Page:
1. Well, I’ll first add the caveat that art historians have two overlapping (and sometimes conflicting) frameworks thru which they tend to view art–an aesthetic lens and a historical lens. Therefore, at least for me, it’s very possible that when I make a list of “favorite artists/painters” that what I actually mean is that I’m listing who is most interesting to me, and not in a visual way. I might even dislike the work, aesthetically. So sometimes it’s nice to ask a follow up question–do you like this artist aesthetically or for their historical role, or some combination of the two? Another caveat, I’m young, there’s a lot that I have yet to see and learn about, and I spent college studying some very specific stuff, hence I currently have a very narrow sense of all that the world has to offer.

        That being said, five favorite painters (liked for both aesthetic and/or historical reasons, and not necessarily in a ranked order):

        1. Qian Xuan

        2. Zhao Mengfu

        3. Hieronymus Bosch

        4. Hans Hofmann

        5. Richard Diebenkorn

          1. Oy, re-reading that, it does seem a bit obfuscatory. But I assure you, my long-windedness is simply a result of liking to hear myself talk/think. Also, my overdose of words served to function as a point of clarification (I hope!), rather unlike theologians, who use extra words to avoid clarity, detail, specifics, and, of course, the most unfortunate of our requested considerations, reality.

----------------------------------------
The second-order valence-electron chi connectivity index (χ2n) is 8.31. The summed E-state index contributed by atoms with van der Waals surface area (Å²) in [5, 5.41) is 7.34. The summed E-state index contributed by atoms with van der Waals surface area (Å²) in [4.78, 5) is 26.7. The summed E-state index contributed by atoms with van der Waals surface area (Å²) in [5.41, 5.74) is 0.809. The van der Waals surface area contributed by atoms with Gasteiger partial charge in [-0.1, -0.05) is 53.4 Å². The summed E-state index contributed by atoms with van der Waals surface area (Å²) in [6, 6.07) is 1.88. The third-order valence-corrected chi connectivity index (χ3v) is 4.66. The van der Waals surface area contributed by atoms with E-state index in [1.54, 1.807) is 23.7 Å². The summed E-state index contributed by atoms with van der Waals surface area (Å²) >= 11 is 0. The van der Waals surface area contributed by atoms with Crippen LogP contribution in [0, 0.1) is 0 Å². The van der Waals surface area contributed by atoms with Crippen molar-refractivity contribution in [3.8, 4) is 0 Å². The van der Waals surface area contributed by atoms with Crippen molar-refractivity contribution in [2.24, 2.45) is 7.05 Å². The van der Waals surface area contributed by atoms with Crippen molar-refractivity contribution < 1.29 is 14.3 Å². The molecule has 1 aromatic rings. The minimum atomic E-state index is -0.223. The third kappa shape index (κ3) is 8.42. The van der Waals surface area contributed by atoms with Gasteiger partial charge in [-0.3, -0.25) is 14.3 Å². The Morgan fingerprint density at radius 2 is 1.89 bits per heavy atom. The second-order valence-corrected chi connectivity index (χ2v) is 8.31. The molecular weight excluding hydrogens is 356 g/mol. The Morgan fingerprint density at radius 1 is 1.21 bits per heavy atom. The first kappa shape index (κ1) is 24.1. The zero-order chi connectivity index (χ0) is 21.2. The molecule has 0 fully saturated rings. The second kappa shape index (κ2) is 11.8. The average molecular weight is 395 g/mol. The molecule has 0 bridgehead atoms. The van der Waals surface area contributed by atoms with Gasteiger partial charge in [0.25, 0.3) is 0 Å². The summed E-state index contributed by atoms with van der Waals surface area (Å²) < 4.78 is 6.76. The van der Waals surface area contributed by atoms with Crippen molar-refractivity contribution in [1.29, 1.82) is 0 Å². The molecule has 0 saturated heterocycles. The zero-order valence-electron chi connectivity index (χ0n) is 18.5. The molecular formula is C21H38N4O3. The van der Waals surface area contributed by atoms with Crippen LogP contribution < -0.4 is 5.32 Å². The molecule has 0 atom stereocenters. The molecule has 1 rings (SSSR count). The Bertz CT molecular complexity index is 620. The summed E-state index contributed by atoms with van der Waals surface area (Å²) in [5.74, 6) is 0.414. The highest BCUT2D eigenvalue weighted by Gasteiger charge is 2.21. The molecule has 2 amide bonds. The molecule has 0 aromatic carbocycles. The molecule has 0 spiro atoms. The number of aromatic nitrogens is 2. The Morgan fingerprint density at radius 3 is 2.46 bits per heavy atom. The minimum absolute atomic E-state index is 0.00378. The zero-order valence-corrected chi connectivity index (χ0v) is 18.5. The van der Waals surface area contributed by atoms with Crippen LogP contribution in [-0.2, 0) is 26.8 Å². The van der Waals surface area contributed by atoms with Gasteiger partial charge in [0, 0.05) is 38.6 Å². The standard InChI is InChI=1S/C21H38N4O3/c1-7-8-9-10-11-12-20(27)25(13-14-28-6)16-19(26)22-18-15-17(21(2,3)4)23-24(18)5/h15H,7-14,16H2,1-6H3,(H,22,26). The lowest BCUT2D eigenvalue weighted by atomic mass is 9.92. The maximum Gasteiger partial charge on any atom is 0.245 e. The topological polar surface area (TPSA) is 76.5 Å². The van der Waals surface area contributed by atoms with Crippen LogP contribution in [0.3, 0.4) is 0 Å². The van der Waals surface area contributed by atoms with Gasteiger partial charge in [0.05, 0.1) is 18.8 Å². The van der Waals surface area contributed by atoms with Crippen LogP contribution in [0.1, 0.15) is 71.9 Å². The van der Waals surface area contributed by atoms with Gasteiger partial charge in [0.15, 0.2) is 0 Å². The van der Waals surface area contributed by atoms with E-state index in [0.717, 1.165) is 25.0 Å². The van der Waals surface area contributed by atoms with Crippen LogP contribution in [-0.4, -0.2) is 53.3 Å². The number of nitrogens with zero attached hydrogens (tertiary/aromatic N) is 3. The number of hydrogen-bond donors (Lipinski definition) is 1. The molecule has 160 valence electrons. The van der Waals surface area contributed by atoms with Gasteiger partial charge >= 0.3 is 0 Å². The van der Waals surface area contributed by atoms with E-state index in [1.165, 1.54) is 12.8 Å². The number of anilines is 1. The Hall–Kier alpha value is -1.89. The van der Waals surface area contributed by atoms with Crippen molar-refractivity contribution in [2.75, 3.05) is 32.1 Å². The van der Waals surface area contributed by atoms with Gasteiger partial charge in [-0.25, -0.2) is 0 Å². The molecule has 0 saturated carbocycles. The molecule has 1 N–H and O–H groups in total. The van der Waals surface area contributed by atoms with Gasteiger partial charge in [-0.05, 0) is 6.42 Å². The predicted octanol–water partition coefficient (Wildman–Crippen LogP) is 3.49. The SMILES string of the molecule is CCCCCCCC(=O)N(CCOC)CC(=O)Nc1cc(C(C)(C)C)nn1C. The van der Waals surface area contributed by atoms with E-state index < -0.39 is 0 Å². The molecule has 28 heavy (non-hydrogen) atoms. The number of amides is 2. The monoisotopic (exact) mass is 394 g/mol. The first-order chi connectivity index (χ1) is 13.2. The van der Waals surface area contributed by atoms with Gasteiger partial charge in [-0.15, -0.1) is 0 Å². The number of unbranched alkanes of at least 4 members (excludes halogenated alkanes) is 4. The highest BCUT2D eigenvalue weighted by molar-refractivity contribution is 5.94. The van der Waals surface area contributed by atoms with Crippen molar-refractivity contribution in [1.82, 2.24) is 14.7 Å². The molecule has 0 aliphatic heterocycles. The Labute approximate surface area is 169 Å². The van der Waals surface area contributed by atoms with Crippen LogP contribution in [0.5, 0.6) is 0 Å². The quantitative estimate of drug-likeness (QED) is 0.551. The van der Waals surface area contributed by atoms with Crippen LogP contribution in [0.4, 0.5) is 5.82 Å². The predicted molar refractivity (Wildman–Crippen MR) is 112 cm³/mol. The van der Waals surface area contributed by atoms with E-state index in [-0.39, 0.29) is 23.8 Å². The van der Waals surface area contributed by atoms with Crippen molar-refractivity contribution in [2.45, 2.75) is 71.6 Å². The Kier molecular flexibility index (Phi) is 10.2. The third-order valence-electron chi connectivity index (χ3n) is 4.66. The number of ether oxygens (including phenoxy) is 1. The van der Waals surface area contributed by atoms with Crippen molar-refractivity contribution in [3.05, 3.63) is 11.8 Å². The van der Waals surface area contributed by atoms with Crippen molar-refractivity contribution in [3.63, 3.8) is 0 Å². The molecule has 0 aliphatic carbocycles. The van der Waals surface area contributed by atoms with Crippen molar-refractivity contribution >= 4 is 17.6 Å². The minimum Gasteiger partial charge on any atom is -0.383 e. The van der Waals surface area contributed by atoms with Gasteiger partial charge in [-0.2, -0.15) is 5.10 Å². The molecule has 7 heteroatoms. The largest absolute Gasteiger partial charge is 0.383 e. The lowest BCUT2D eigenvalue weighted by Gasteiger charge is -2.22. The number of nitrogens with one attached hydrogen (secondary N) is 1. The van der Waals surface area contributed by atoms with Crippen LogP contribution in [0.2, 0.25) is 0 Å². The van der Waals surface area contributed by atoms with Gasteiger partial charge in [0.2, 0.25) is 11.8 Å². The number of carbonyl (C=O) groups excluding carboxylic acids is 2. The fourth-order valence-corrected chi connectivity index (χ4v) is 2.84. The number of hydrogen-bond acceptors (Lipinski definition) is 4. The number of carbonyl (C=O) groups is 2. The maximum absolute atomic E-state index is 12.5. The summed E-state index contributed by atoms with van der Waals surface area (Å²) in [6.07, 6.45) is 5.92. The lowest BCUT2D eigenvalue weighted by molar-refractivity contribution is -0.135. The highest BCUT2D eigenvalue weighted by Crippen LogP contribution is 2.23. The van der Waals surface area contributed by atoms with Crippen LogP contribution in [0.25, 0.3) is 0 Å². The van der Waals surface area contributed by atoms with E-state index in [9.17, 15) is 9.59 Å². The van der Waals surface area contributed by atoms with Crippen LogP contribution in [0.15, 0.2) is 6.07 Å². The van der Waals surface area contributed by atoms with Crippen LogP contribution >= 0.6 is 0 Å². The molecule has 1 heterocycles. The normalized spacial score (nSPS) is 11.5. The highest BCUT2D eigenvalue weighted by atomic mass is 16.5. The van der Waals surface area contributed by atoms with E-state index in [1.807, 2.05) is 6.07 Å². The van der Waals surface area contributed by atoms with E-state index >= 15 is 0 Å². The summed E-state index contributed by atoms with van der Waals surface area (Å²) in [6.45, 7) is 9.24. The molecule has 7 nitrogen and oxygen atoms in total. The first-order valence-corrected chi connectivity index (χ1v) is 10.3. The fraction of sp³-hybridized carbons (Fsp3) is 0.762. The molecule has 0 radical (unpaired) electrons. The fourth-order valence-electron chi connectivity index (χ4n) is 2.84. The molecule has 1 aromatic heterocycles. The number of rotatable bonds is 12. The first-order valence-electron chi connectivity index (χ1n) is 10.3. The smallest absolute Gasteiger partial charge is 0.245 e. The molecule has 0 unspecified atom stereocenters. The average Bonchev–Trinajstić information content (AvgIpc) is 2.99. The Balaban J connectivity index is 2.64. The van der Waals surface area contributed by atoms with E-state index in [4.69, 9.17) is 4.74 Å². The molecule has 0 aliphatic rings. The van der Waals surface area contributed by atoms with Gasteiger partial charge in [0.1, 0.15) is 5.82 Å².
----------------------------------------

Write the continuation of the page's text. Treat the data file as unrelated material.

18. When I studied art history classes in non-western art were few and far between. I have since learned to appreciate non-western art and, in fact, I collect Native American art.

  19. I, also, find it hard to choose best, or even “favourite” artists, as such does seem to depend on my mood.

    But I compliment your choice for favourite Leonardo. At least at one time it was in the Grand Galerie, and it was amusing/depressing to see all the folks rushing down the hall to stand in front of “la Jaconde”/the Mona Lisa, without a glance at “Saint Jean-Baptiste”.

  20. Personal top 5, in no particular order:

    Salvadore Dalí: His technique is so good he
    could have been an Old Master, but his vision is completely out there. He was my substitute for acid when I was a teenager and my friends were experimenting with drugs.

    Rodin: Pure inspiring beauty. Sounds corny, but looking at his stuff makes me want to be a better person.

    George Herriman: Creator of the Krazy Kat comic strip. It’s a timeless strip that charms me every time I read it, and the backgrounds always make me wish that I could be right there, in that world.

    Don Martin: Mad Magazine’s “Maddest Artist”. I know it’s low-brow, but just about every single drawing of his makes me laugh!